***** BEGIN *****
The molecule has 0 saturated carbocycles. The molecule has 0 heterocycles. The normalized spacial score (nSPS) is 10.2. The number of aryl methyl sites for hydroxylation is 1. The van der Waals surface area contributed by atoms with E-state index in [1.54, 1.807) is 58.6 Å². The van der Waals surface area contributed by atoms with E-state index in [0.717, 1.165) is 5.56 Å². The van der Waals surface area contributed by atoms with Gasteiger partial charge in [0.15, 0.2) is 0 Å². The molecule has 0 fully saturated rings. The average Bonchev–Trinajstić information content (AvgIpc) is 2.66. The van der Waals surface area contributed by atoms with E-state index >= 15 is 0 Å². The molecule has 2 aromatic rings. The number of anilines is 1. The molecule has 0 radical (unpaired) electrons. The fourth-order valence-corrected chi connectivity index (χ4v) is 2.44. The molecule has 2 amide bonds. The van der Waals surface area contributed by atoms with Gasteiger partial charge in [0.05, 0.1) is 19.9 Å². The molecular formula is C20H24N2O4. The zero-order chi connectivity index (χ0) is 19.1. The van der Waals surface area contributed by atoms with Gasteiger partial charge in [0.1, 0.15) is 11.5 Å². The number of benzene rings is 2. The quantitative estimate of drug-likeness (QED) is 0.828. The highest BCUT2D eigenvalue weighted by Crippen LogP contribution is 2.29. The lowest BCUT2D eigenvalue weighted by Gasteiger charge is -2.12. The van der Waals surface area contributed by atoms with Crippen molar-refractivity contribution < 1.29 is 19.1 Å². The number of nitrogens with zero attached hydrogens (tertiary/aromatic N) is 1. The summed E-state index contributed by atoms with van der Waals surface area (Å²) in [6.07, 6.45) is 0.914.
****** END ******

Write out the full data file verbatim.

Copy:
The molecule has 0 saturated carbocycles. The molecule has 0 heterocycles. The normalized spacial score (nSPS) is 10.2. The number of aryl methyl sites for hydroxylation is 1. The van der Waals surface area contributed by atoms with E-state index in [1.54, 1.807) is 58.6 Å². The van der Waals surface area contributed by atoms with E-state index in [0.717, 1.165) is 5.56 Å². The van der Waals surface area contributed by atoms with Gasteiger partial charge in [0.15, 0.2) is 0 Å². The molecule has 0 fully saturated rings. The average Bonchev–Trinajstić information content (AvgIpc) is 2.66. The van der Waals surface area contributed by atoms with E-state index >= 15 is 0 Å². The molecule has 2 aromatic rings. The number of anilines is 1. The molecule has 0 radical (unpaired) electrons. The fourth-order valence-corrected chi connectivity index (χ4v) is 2.44. The molecule has 2 amide bonds. The van der Waals surface area contributed by atoms with Gasteiger partial charge in [0.05, 0.1) is 19.9 Å². The molecular formula is C20H24N2O4. The zero-order chi connectivity index (χ0) is 19.1. The van der Waals surface area contributed by atoms with Gasteiger partial charge in [0.1, 0.15) is 11.5 Å². The number of benzene rings is 2. The quantitative estimate of drug-likeness (QED) is 0.828. The highest BCUT2D eigenvalue weighted by Crippen LogP contribution is 2.29. The lowest BCUT2D eigenvalue weighted by Gasteiger charge is -2.12. The van der Waals surface area contributed by atoms with Crippen molar-refractivity contribution < 1.29 is 19.1 Å². The number of nitrogens with zero attached hydrogens (tertiary/aromatic N) is 1. The summed E-state index contributed by atoms with van der Waals surface area (Å²) in [6.07, 6.45) is 0.914.